Fastest growing cities
The population of Elk Grove, Calif., is expanding faster than any other U.S. city.
By Les Christie, staff writer

NEW YORK ( - Elk Grove, Calif., is the fastest growing city of more than 100,000 in the United States, according to the latest estimates from the Census Bureau released Wednesday.

The young city, a suburb south of Sacramento that incorporated only six years ago, grew by 12 percent to 112,338 in the 12 months ended July 1, 2005.

Growing gains
Small sunbelt cities dominated the latest list of fastest growing U.S.cities.
CityPercent gain
Elk Grove, CA11.6%
North Las Vegas, NV11.4%
Port St. Lucie, FL11.0%
Gilbert, AZ11.0%
Cape Coral, FL9.2%
Moreno Valley, CA7.3%
Rancho Cucamonga, CA6.4%
Miramar, FL5.2%
Chandler, AZ4.9%
Irvine, CA4.9%
Source:Census Bureau

Three other California cities joined Elk Grove on the top 10 list: Moreno Valley (No. 6), Rancho Cucamonga (No. 7) and Irvine (No. 10).

Florida had three cities on the list led by Port St. Lucie, with a population increase of 11 percent to 131,692.

Other states represented were Arizona with Gilbert (No. 4) and Chandler (No. 9) and Nevada, where North Las Vegas, No. 2, had an 11.4 percent jump.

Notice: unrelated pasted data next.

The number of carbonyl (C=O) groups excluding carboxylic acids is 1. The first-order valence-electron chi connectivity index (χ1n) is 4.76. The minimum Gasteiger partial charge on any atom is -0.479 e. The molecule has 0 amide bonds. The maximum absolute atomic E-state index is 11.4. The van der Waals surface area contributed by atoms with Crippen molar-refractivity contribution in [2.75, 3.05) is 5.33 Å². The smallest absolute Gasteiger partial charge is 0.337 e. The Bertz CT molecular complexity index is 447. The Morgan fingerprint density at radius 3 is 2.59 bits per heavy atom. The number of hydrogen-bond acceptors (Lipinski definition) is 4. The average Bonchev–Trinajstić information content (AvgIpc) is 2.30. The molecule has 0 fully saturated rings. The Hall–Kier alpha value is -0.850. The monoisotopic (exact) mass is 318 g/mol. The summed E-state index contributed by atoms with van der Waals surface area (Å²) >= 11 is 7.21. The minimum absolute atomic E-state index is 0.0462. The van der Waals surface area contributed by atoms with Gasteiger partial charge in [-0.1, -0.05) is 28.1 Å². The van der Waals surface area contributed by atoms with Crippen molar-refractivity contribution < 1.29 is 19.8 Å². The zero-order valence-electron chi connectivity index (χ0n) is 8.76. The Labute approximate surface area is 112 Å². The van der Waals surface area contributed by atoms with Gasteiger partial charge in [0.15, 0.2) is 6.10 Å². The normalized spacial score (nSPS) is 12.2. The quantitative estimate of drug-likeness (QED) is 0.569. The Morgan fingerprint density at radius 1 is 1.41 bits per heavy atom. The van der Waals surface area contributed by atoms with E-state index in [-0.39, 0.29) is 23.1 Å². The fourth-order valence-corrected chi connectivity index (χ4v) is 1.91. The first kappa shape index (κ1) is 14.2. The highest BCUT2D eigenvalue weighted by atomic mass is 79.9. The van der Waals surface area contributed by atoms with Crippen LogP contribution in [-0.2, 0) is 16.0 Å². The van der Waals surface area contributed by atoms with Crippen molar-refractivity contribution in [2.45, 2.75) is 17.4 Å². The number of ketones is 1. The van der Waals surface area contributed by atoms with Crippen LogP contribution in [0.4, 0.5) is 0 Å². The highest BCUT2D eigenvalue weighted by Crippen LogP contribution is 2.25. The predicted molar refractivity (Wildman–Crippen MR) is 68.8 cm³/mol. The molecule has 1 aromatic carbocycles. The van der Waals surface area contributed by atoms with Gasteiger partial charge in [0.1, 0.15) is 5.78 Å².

In terms of sheer numbers, Phoenix added more people than any other city - 44,456 more people, a 3.1 percent rise.

The most populous city in the country, New York, suffered a population loss for the first time since the official Census count in 2000. The Big Apple lost more than 20,000 residents. Its population still totaled 8.1 million, more than twice as many as second place city, Los Angeles, pop. 3.8 million.

Two cities in the list of most populous cities changed positions during the 12-month period. San Antonio nudged past San Diego to go into seventh place with 1.3 million. San Diego actually lost population, falling 8,276 to 1.25 million.

Other big-city losers included Boston, which dropped 1.5 percent, Detroit (minus 1.3 percent) and New Orleans (minus 1.4 percent). These estimates reflect populations before Hurricane Katrina shattered the Crescent City.

Smaller cities with marked declines include Lansing, Mich., and Athens, Ga. (both down 1.2 percent) and Fayetteville, N. C. and Cincinnati (both minus 1.6 percent). St. Louis' population fell a whopping 1.8 percent and Norfolk, Va. did even worse, down 2.3 percent.

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